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vol. 165, supplement the american naturalist may 2005 The Evolution of Infidelity in Socially Monogamous Passerines
 

Summary: vol. 165, supplement the american naturalist may 2005
The Evolution of Infidelity in Socially Monogamous Passerines:
The Strength of Direct and Indirect Selection on Extrapair
Copulation Behavior in Females
Go¨ran Arnqvist1,* and Mark Kirkpatrick2,
1. Department of Ecology and Evolution, Animal Ecology,
Evolutionary Biology Centre, University of Uppsala, Norbyva¨gen
18D, SE-752 36 Uppsala, Sweden;
2. Section of Integrative Biology C-0930, University of Texas,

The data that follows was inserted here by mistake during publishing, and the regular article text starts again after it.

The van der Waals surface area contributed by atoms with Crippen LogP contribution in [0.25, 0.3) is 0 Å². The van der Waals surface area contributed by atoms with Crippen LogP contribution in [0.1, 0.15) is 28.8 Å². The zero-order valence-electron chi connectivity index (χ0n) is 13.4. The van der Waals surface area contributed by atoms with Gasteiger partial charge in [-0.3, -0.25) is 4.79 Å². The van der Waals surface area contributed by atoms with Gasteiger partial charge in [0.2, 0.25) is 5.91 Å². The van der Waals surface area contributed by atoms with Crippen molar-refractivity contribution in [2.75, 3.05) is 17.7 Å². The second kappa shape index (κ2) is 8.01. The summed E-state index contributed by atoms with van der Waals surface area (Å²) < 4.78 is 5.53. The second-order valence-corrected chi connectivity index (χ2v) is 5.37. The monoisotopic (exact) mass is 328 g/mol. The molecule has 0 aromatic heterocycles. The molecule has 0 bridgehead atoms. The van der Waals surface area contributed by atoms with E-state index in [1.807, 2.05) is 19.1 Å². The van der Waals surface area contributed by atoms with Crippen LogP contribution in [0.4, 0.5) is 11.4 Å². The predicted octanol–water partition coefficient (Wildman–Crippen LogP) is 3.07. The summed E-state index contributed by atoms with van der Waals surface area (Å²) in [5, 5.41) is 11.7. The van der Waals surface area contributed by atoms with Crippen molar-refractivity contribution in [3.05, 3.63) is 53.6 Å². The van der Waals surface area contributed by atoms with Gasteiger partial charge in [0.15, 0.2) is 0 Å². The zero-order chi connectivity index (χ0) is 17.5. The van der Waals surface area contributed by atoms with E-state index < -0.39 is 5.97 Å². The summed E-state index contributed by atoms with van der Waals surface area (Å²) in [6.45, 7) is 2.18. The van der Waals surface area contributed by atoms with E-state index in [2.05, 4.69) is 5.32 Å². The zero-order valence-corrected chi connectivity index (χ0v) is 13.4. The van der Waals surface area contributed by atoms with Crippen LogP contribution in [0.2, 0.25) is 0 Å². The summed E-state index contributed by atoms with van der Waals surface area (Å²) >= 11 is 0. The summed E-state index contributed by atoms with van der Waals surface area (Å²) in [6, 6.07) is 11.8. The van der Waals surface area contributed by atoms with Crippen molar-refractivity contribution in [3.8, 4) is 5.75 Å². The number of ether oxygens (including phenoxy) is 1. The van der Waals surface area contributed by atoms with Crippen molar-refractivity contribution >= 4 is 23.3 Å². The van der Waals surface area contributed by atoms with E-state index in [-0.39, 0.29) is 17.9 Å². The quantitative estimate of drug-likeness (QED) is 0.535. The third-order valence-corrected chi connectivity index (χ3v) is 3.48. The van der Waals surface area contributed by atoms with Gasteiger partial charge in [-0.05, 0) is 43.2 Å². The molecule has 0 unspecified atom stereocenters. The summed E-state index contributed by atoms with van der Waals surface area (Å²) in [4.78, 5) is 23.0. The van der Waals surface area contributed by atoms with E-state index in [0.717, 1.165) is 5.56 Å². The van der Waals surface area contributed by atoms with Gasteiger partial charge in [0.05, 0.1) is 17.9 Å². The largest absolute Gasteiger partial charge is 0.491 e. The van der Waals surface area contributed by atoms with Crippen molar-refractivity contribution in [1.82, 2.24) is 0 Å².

Austin, Texas 78712
abstract: Many studies have been aimed at understanding the
maintenance of female infidelity in socially monogamous birds. Be-
cause engaging in extrapair copulations (EPCs) is believed to be costly
for females, it has been argued that EPC behavior must bring indirect
benefits to females by elevating offspring fitness. We use empirical
data from the literature to assess the relative strength of indirect and
direct selection on female EPC behavior, using quantitative genetic
approximations of selection. This analysis confirmed that there is
generally negative direct selection on EPC behavior caused by de-
pressed paternal investment by social males. In contrast, there was

  

Source: Arnqvist, Göran - Department of Animal Ecology, Uppsala Universitet

 

Collections: Environmental Sciences and Ecology